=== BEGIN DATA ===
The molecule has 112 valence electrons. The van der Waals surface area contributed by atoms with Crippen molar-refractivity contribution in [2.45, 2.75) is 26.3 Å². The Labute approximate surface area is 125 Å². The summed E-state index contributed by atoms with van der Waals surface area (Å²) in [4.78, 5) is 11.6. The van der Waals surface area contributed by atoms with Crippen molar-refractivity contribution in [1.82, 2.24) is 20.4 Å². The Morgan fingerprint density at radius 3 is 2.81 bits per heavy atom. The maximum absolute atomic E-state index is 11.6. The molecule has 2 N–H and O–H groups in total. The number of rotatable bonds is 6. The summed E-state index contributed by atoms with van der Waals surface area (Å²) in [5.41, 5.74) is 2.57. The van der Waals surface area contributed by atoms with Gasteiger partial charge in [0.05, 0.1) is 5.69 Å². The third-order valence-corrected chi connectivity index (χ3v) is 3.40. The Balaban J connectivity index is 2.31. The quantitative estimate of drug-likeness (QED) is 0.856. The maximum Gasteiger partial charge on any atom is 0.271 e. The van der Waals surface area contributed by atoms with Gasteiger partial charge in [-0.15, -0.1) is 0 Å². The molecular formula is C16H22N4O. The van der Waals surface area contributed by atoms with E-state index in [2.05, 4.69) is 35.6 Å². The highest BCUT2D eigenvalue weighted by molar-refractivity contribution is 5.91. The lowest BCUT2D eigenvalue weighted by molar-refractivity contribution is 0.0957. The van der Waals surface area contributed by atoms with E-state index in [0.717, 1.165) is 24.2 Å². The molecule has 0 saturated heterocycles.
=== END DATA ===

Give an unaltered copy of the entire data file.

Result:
The molecule has 112 valence electrons. The van der Waals surface area contributed by atoms with Crippen molar-refractivity contribution in [2.45, 2.75) is 26.3 Å². The Labute approximate surface area is 125 Å². The summed E-state index contributed by atoms with van der Waals surface area (Å²) in [4.78, 5) is 11.6. The van der Waals surface area contributed by atoms with Crippen molar-refractivity contribution in [1.82, 2.24) is 20.4 Å². The Morgan fingerprint density at radius 3 is 2.81 bits per heavy atom. The maximum absolute atomic E-state index is 11.6. The molecule has 2 N–H and O–H groups in total. The number of rotatable bonds is 6. The summed E-state index contributed by atoms with van der Waals surface area (Å²) in [5.41, 5.74) is 2.57. The van der Waals surface area contributed by atoms with Gasteiger partial charge in [0.05, 0.1) is 5.69 Å². The third-order valence-corrected chi connectivity index (χ3v) is 3.40. The Balaban J connectivity index is 2.31. The quantitative estimate of drug-likeness (QED) is 0.856. The maximum Gasteiger partial charge on any atom is 0.271 e. The van der Waals surface area contributed by atoms with Gasteiger partial charge in [-0.15, -0.1) is 0 Å². The molecular formula is C16H22N4O. The van der Waals surface area contributed by atoms with E-state index in [2.05, 4.69) is 35.6 Å². The highest BCUT2D eigenvalue weighted by molar-refractivity contribution is 5.91. The lowest BCUT2D eigenvalue weighted by molar-refractivity contribution is 0.0957. The van der Waals surface area contributed by atoms with E-state index in [0.717, 1.165) is 24.2 Å². The molecule has 0 saturated heterocycles.